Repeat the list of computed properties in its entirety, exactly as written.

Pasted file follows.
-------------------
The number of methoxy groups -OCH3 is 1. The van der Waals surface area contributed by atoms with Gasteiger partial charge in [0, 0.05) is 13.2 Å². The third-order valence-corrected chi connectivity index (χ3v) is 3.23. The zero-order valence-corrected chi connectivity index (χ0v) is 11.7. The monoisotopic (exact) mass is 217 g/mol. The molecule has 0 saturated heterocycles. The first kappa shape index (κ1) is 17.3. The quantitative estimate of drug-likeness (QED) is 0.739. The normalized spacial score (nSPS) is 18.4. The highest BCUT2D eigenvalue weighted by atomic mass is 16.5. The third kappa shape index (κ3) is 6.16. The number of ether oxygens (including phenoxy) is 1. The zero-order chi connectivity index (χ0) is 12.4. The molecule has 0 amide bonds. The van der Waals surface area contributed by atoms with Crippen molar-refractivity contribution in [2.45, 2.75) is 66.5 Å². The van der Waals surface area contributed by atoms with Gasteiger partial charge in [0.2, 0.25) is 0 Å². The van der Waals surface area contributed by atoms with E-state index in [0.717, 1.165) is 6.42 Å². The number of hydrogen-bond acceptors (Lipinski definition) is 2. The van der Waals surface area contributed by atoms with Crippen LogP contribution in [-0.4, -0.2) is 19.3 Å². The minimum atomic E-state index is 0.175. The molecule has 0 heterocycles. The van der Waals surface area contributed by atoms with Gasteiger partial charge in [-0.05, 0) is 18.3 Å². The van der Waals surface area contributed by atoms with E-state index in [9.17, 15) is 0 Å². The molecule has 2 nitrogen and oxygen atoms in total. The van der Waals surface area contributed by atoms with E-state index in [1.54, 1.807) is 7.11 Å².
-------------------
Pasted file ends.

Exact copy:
The number of methoxy groups -OCH3 is 1. The van der Waals surface area contributed by atoms with Gasteiger partial charge in [0, 0.05) is 13.2 Å². The third-order valence-corrected chi connectivity index (χ3v) is 3.23. The zero-order valence-corrected chi connectivity index (χ0v) is 11.7. The monoisotopic (exact) mass is 217 g/mol. The molecule has 0 saturated heterocycles. The first kappa shape index (κ1) is 17.3. The quantitative estimate of drug-likeness (QED) is 0.739. The normalized spacial score (nSPS) is 18.4. The highest BCUT2D eigenvalue weighted by atomic mass is 16.5. The third kappa shape index (κ3) is 6.16. The number of ether oxygens (including phenoxy) is 1. The zero-order chi connectivity index (χ0) is 12.4. The molecule has 0 amide bonds. The van der Waals surface area contributed by atoms with Crippen molar-refractivity contribution in [2.45, 2.75) is 66.5 Å². The van der Waals surface area contributed by atoms with Gasteiger partial charge in [0.2, 0.25) is 0 Å². The van der Waals surface area contributed by atoms with E-state index in [0.717, 1.165) is 6.42 Å². The number of hydrogen-bond acceptors (Lipinski definition) is 2. The van der Waals surface area contributed by atoms with Crippen LogP contribution in [-0.4, -0.2) is 19.3 Å². The minimum atomic E-state index is 0.175. The molecule has 0 heterocycles. The van der Waals surface area contributed by atoms with Gasteiger partial charge in [-0.05, 0) is 18.3 Å². The van der Waals surface area contributed by atoms with E-state index in [9.17, 15) is 0 Å². The molecule has 2 nitrogen and oxygen atoms in total. The van der Waals surface area contributed by atoms with E-state index in [1.54, 1.807) is 7.11 Å².